Will Journalists Heed the Lessons of Flint?

March 1, 2016

Analysis

By JOSEPH A. DAVIS

Flint Journal reporter Ron Fonger takes notes as former Flint Mayor Dayne Walling holds petitions for the city to end its use of the Flint River.                                                             Photo: Jake May / The Flint Journal

 

The lead-laced drinking water debacle in Flint, Mich., became a top national story in December 2015. By January 2016, a Poynter Institute blog headlined: “How the Media Blew Flint.”

Did we blow it? Well, yes and no.

Almost everybody blew Flint.

Earlier warnings and louder watchdogging might have headed off the failures and kept neurotoxic lead out of kids’ bloodstreams. To competent water treatment engineers, to conscientious drinking water regulators, to experienced environmental reporters, none of this should have been a surprise.

Flint was a repeat of lessons taught long ago.

Yet a lot of local and regional media didn’t blow it. In fact, the Detroit News, the Detroit Free Press and the micro-budget pubcaster Michigan Radio had done much good work on the Flint story.

Flint Journal reporter Ron Fonger and Detroit Free Press reporter Paul Egan definitely didn’t foul up Flint. Within days of the city’s switch from Detroit water to Flint River water, Fonger was asking skeptical questions and reporting the unfolding disaster. Fonger has written more than 250 stories on the water since the switch in April 2014, according to Upvoted.

Fonger gets extra credit for turning over rocks and publishing warnings — stories about discolored water, disturbing symptoms, coliform bacteria, trihalomethanes, government misreporting and nonreporting, and lead levels in both the water and children’s blood.

But such coverage took place against a backdrop of steady official denials that there was any problem. And the national media were not there yet.

Once the resignations and the finger-pointing began, the national media — often general assignment and political reporters — parachuted in, started covering it and pronounced themselves shocked. New York Times Public Editor Margaret Sullivan acknowledged as much in a January 27, 2016, column.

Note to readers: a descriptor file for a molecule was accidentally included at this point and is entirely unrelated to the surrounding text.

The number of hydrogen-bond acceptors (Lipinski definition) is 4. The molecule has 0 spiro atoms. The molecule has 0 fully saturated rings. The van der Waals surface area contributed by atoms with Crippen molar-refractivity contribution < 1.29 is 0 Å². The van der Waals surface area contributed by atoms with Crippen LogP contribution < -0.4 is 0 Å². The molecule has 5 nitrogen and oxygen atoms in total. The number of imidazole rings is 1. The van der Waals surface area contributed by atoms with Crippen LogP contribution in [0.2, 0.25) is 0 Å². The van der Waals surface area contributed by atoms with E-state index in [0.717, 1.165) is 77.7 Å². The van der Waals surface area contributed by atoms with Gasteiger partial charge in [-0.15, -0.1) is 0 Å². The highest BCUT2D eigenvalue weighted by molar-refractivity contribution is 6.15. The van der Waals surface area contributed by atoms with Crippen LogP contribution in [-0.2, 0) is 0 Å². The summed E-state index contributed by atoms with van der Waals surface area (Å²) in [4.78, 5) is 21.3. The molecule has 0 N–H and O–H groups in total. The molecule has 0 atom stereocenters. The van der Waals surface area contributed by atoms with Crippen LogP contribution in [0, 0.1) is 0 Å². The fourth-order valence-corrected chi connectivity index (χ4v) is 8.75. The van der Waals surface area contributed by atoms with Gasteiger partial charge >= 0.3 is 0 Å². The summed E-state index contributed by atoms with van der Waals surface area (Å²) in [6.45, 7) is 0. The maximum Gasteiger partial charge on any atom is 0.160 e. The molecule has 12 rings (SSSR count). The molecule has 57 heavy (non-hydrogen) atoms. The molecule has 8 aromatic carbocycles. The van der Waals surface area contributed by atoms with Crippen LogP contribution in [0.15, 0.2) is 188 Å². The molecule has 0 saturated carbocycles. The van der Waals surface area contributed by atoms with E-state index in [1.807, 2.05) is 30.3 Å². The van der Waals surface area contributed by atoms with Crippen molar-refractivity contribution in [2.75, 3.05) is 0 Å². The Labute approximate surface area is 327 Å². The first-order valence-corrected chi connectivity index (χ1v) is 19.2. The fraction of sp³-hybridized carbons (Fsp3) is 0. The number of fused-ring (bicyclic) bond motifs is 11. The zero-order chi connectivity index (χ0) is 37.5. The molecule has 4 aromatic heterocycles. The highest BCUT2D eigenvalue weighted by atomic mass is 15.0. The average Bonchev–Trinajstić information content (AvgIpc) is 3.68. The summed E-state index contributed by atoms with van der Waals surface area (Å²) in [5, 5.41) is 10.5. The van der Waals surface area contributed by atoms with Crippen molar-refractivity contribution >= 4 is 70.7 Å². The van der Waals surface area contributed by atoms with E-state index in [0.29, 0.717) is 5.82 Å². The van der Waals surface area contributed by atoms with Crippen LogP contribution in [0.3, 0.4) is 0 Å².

So the national media failure involved not just a lack of curiosity and concern, but a general readiness to credit deceptive or inaccurate official statements. Or to accept official silence.

Flint’s not first such story, nor the last

But another failure of many in the media is inability to see, remember and learn from the lessons of the past.

Something very like the Flint debacle happened a decade ago in Washington, D.C. A big urban drinking water system developed pervasive lead problems. There were whistleblowers, a government (Centers for Disease Control) denial and cover-up — and a major-media (Washington Post) investigative exposé. The problem was understood, and eventually mostly fixed.

The D.C. debacle was in some ways the same as the one in Flint: changes to the chemistry of the water system caused corrosion of lead in aging pipes, which causes health-harming concentrations of lead in water at the tap, which poisons kids.

The fix was changing the chemistry of the water to control the corrosion, testing and treating the kids drinking the water, and ultimately (at some expense) replacing most of the lead pipes.

Journalists are certainly not the only ones who failed to learn these lessons. The failures in Flint fall also at the feet of the operators of the Flint drinking water plant, the Flint emergency manager, the state Department of Environmental Quality, Michigan Gov. Rick Snyder, the U.S. EPA regional office and the EPA national office.

A competent water plant operator would know enough to anticipate and correct for the problem. A competent regulator would admit the truth and ensure the fix happened. The law requires it.

In fact, Miguel Del Toral, a Region 5 lead expert for EPA did try to warn EPA Regional Administrator Susan Hedman of the threat to public health in Flint. But Hedman effectively shut him up and warned that his report should not have reached the public.

This is the kind of thing journalism is supposed to reveal.When it was exposed — and not simply by news media — Hedman had to resign.

Flint offers once again to teach the lesson that it is wrong — sometimes disastrous — to prevent government employees like Del Toral from talking to journalists and the public.

Right now that seems often to be the policy of EPA’s main press office — seemingly out of the mistaken belief that if they keep message control tight enough they can prevent PR disasters. What deception and nondisclosure bought EPA instead, in this case, was an even bigger PR disaster.

Here’s another lesson. If you understand the lead problem, you understand that it can be a problem in many water systems — especially older water systems, which means systems in the East. And that means that there are lead stories — and untold lead stories — in many U.S. cities beyond Flint.

While the Flint debacle is egregious and deserves focus, the focus on it should not distract journalists from looking for similar stories closer to home. Only a few news media have looked at this bigger picture. One who did was SEJ board member Randy Lee Loftis in National Geographic.